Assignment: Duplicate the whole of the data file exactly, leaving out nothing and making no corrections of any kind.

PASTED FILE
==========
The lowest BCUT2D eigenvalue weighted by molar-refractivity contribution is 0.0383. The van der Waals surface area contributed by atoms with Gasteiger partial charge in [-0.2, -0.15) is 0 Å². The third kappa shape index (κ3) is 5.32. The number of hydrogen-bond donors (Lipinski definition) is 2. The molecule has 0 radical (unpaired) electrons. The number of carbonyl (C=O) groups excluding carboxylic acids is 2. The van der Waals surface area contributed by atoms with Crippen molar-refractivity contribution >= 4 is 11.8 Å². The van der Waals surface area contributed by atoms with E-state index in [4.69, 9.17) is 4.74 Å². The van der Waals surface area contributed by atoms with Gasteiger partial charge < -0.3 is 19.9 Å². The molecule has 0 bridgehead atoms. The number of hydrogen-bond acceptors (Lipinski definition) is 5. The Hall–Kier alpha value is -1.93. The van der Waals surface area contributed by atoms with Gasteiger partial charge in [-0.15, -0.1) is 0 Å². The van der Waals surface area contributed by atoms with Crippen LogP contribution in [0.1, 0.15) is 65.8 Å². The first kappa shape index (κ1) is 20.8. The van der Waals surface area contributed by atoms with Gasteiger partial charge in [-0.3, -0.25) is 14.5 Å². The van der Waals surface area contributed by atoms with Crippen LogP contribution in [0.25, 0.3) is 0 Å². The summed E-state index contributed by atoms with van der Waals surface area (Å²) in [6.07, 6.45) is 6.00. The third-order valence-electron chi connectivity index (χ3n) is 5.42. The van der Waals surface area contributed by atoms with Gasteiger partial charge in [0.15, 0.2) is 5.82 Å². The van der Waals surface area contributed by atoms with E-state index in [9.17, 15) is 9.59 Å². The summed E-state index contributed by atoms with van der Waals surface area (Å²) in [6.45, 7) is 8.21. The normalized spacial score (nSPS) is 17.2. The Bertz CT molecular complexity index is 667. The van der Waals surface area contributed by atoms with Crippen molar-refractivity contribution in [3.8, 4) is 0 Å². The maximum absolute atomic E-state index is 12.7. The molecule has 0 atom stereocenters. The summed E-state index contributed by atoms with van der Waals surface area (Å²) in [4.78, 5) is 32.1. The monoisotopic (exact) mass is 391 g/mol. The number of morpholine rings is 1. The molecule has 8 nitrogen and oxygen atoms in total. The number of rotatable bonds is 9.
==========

The lowest BCUT2D eigenvalue weighted by molar-refractivity contribution is 0.0383. The van der Waals surface area contributed by atoms with Gasteiger partial charge in [-0.2, -0.15) is 0 Å². The third kappa shape index (κ3) is 5.32. The number of hydrogen-bond donors (Lipinski definition) is 2. The molecule has 0 radical (unpaired) electrons. The number of carbonyl (C=O) groups excluding carboxylic acids is 2. The van der Waals surface area contributed by atoms with Crippen molar-refractivity contribution >= 4 is 11.8 Å². The van der Waals surface area contributed by atoms with E-state index in [4.69, 9.17) is 4.74 Å². The van der Waals surface area contributed by atoms with Gasteiger partial charge < -0.3 is 19.9 Å². The molecule has 0 bridgehead atoms. The number of hydrogen-bond acceptors (Lipinski definition) is 5. The Hall–Kier alpha value is -1.93. The van der Waals surface area contributed by atoms with Gasteiger partial charge in [-0.15, -0.1) is 0 Å². The van der Waals surface area contributed by atoms with Crippen LogP contribution in [0.1, 0.15) is 65.8 Å². The first kappa shape index (κ1) is 20.8. The van der Waals surface area contributed by atoms with Gasteiger partial charge in [-0.3, -0.25) is 14.5 Å². The van der Waals surface area contributed by atoms with Crippen LogP contribution in [0.25, 0.3) is 0 Å². The summed E-state index contributed by atoms with van der Waals surface area (Å²) in [6.07, 6.45) is 6.00. The third-order valence-electron chi connectivity index (χ3n) is 5.42. The van der Waals surface area contributed by atoms with Gasteiger partial charge in [0.15, 0.2) is 5.82 Å². The van der Waals surface area contributed by atoms with E-state index in [9.17, 15) is 9.59 Å². The summed E-state index contributed by atoms with van der Waals surface area (Å²) in [6.45, 7) is 8.21. The normalized spacial score (nSPS) is 17.2. The Bertz CT molecular complexity index is 667. The van der Waals surface area contributed by atoms with Crippen molar-refractivity contribution in [3.8, 4) is 0 Å². The maximum absolute atomic E-state index is 12.7. The molecule has 0 atom stereocenters. The summed E-state index contributed by atoms with van der Waals surface area (Å²) in [4.78, 5) is 32.1. The monoisotopic (exact) mass is 391 g/mol. The number of morpholine rings is 1. The molecule has 8 nitrogen and oxygen atoms in total. The number of rotatable bonds is 9.